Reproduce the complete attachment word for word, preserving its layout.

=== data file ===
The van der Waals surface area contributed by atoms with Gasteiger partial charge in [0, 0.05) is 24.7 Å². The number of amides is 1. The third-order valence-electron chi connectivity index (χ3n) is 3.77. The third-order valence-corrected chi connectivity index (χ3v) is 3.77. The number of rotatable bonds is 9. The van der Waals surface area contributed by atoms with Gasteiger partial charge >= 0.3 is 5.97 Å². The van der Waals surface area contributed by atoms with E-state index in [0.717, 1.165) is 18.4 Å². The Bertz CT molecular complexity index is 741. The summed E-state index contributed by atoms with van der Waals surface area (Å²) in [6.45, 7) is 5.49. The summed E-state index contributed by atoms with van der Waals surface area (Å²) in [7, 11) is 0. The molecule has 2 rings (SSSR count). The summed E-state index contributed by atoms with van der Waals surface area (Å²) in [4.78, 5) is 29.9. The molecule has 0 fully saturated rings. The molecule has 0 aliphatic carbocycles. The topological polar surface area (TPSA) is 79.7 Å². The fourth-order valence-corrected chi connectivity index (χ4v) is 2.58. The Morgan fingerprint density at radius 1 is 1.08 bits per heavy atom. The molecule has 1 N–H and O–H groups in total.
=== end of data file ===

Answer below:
The van der Waals surface area contributed by atoms with Gasteiger partial charge in [0, 0.05) is 24.7 Å². The number of amides is 1. The third-order valence-electron chi connectivity index (χ3n) is 3.77. The third-order valence-corrected chi connectivity index (χ3v) is 3.77. The number of rotatable bonds is 9. The van der Waals surface area contributed by atoms with Gasteiger partial charge >= 0.3 is 5.97 Å². The van der Waals surface area contributed by atoms with E-state index in [0.717, 1.165) is 18.4 Å². The Bertz CT molecular complexity index is 741. The summed E-state index contributed by atoms with van der Waals surface area (Å²) in [6.45, 7) is 5.49. The summed E-state index contributed by atoms with van der Waals surface area (Å²) in [7, 11) is 0. The molecule has 2 rings (SSSR count). The summed E-state index contributed by atoms with van der Waals surface area (Å²) in [4.78, 5) is 29.9. The molecule has 0 fully saturated rings. The molecule has 0 aliphatic carbocycles. The topological polar surface area (TPSA) is 79.7 Å². The fourth-order valence-corrected chi connectivity index (χ4v) is 2.58. The Morgan fingerprint density at radius 1 is 1.08 bits per heavy atom. The molecule has 1 N–H and O–H groups in total.